It’s exactly a week since the Irish Turf Club approved his trainer’s licence, and Murtagh is pitching straight in at the highest level with Fort Knox, recently bought by Sheikh Mohammed. He is down to ride the horse he now trains in tomorrow’s Group 1 Tattersalls Irish 2000 Guineas.
He told the Irish Times: "I finished the course and the Turf Club has granted me a licence to train. I'm delighted to get it sorted and I think it is an added bonus that I will be able to train and ride the horses. I accept that me training might make it difficult for some people to use my services on their horses but I am still available to whoever wants me, and that includes internationally." Harry Dunlop has already picked up on that, and has Murtagh booked to ride outsider Roz in the Oaks next Friday. Murtagh will hope that others like Eddie Lynam and William Haggas, who have provided him with plenty of rides, also take note that he’s still available.
Murtagh owns the stables in Kildare from which Tommy Carmody trained, and the two have worked with considerable success as rider and trainer, most recently in last year’s Irish St Leger, which the stable’s Royal Diamond won for owner Andrew Tinkler.
It was Tinkler’s decision to send some horses across to Carmody that set Murtagh thinking more about training himself. He explained, “We started off with just five horses which Andrew brought over and we thought it would be a nice little project and we could run horses on the all weather at Dundalk over the winter. Then we had our first winner and we had a good run before Royal Diamond came along and won the St Leger. We now have about 40 horses in training so the whole thing has escalated more than I imagined.”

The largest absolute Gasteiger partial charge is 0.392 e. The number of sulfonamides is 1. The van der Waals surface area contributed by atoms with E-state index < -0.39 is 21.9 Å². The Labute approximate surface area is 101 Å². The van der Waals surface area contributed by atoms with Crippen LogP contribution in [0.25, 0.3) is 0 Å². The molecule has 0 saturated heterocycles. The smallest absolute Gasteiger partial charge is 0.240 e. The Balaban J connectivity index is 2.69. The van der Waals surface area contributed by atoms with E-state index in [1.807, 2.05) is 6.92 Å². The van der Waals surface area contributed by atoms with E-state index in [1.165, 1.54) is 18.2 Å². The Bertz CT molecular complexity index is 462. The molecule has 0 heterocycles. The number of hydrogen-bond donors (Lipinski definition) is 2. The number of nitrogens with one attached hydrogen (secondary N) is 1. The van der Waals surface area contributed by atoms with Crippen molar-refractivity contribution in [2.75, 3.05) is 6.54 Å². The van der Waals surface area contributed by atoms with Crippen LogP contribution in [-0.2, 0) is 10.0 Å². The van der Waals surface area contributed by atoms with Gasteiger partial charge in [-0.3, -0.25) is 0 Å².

Now Murtagh is ready to take the primary responsibility himself. He said, “I’ve been heavily involved with Tommy over the last 16 months or so and as everyone knows I’ve been helping out with the training of the horses. There is no hidden agenda and I just wanted everything out in the open. Basically I am taking over the licence from Tommy and all the horses will be running in my name. It’s a challenge that I am really looking forward to.”
Murtagh’s fellow jockey Declan McDonogh had a hard task when he took over from Murtagh as first rider for the Aga Khan. There was far more than touting for rides when he said, “I’d imagine that training horses was cut out for him. He has the right mentality to make a proper go of it and he’ll do things the right way I would not have any worries about him making a good go of it and I’m sure it won’t be long before he starts sending out winners.”
If that happens with Fort Knox at the Curragh tomorrow, who’ll get the plaudits – trainer or jockey?